Frank Lara on the strange case
of a victory delayed
Words by Mary Cain
Photography by Benjamin Weingart
On March 7th, Frank Lara of Boulder’s Roots Running team, raced the USATF 15K Championships in Jacksonville, Florida. On September 28th, Frank Lara was declared the USATF 15K champion.
You read that right. Over six months after the race, a champion was declared. How could this happen? Sadly, it’s a not-too uncommon reason: the athlete who crossed the line first failed a drug test. Runner X (who we won’t name - we believe attention should be directed at the clean athletes) had previously served a two-year drug ban back when he was competing for Morocco in 2013-2015. He is now serving an eight-year ban.
After the race, running’s social media exploded. Athletes spoke of their frustration at having to compete with someone who had both served a ban and not been accepted into the elite field. Sponsors, such as Brooks, declared they would exclude the winner from the rankings when determining their athletes’ prize bonuses. The conversation of making bans more severe and doping in sport erupted online. But then COVID hit and the conversation quieted. Until six months later when news that surprised no-one finally broke: Runner X had failed another drug test.
For Frank Lara, placing second on the day but ultimately claiming victory was the first time he had knowingly been affected by doping in sport. “I personally had never been affected by (doping) and always saw people be really angry about it and I'd understand why they would be. I'm just not the one to voice my opinions angrily about things like that.” he says, speaking to us from Boulder this October. “Having it first hand affected me was challenging.” The social media attention following both the race and his official win has made Frank grapple more with this dilemma of how to create a more fair sport. This is how he would like the sport to evolve:
Stop history from repeating itself:
“I think the sport, along with cycling, has such a long history of doping. It’s a thing that seems ok to people now because, before, everybody did it and if you didn't do it you were going to be behind. How can we reconstruct the image of the sport so there’s no reason to do it anymore?”
Testing is good, but changing culture is better:
“I think that the anti-doping agencies are doing everything they can, but a lot of the time the resources that they have just aren't enough. I think that the best thing for the sport is to make the whole idea of doping horribly, horribly wrong: make it seem like the worst possible thing that somebody could do. It’s too hard for it to be stopped at the testing level only.”
Look at the whole team:
“People think that it boils down to the athlete but there are a lot of enablers around that potentially could be leading them to thinking, ‘Ok this is fine to do.’ Whether that be coaches or anyone trying to help them be the best that they can be. So I think it's just a matter of finding a way to not only promote (being clean) to the athletes themselves but also to the people that are in charge of the athletes.”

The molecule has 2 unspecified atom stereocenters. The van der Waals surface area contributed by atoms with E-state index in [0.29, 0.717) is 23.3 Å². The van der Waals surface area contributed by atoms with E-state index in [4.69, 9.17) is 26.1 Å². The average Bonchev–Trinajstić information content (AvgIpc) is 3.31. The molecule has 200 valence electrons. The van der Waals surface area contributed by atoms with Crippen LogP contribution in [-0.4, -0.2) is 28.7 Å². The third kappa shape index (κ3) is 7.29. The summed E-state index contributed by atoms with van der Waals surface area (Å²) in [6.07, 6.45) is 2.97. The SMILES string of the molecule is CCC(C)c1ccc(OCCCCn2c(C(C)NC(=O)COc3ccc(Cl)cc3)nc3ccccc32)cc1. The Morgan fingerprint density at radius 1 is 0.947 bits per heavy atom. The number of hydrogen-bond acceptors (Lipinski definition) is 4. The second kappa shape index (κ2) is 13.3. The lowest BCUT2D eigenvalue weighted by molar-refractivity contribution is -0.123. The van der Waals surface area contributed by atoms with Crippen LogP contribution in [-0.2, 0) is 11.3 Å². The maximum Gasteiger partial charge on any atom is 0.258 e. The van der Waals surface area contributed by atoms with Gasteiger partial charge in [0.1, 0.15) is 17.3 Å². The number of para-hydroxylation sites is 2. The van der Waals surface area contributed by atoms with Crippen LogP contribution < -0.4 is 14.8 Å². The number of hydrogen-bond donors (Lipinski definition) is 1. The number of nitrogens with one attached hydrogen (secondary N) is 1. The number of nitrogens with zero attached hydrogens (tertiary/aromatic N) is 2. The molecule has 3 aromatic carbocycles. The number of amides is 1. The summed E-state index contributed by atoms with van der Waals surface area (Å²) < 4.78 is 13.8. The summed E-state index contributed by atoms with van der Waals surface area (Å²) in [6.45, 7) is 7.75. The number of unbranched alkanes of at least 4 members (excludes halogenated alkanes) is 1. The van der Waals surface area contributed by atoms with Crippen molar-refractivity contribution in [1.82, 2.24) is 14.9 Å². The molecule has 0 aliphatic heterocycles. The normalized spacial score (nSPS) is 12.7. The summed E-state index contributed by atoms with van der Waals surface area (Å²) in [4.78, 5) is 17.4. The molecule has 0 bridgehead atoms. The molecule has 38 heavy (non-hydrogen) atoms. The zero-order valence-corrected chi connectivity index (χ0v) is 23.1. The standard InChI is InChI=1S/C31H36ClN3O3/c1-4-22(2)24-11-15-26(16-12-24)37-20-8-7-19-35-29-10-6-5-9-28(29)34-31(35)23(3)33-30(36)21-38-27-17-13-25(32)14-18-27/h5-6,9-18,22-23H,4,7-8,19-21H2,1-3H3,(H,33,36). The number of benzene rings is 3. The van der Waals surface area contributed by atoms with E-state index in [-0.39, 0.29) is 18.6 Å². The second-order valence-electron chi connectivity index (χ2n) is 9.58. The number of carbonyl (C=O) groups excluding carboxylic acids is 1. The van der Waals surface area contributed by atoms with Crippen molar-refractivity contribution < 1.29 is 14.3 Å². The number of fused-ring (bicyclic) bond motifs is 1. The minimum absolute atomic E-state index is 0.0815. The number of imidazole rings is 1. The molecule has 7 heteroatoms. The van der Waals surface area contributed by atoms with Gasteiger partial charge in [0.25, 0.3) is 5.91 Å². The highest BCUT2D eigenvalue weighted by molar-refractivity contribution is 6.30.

Keep the conversation open:
“I think that USADA is doing their best in everything. It's just about keeping these conversations open and hoping for laws governing bans and everything to be shifted a little harder. The only way to do that is to keep the conversation open and keep people talking about it, because it's hard to directly tell (USADA), ‘Hey you guys are doing it wrong,’ without having the kind of community support for all of that.”
Not just performancing enhancing, it’s unhealthy:
“Another thing that people forget to acknowledge is that (these) banned substances are harmful to the athlete. I think another thing would be education on why this stuff is not good for you, outside of the performancing enhancing side of it.”
After being named the winner of his first USATF race, Frank wasn’t only musing over the impact of doping on sport. He also took time to celebrate: “My birthday was the next day,” he says, “so we had a little celebration of some friends over. It was already planned but we had an extra thing to celebrate.” Following that, Frank hit his next long-run hard; an out and back on Magnolia Road, it was a way to feel closer to his win. “I made a point to really crush it. Like, I really deserved this win,” he says. “I don't want to dwell on this victory since I want to focus on what I’m doing now. So that’s been a bit of a challenge, to not get complacent because that was so long ago.”
The hard training he’s done since March is setting him up for more wins and fast-times in the future. This summer, he focused his attention on the 10K, and was rewarded with a new personal best of 28:10.64. He hopes to continue to hop into more events, but is eyeing one race in particular: next year’s USATF 15K Champs. When Frank was officially reached out to by the meet’s elite race coordinator to declare him the winner, Frank replied by saying, “Thank you. I’d love to be back and make this a better tasting victory.” Let’s hope 2021 gives him that opportunity.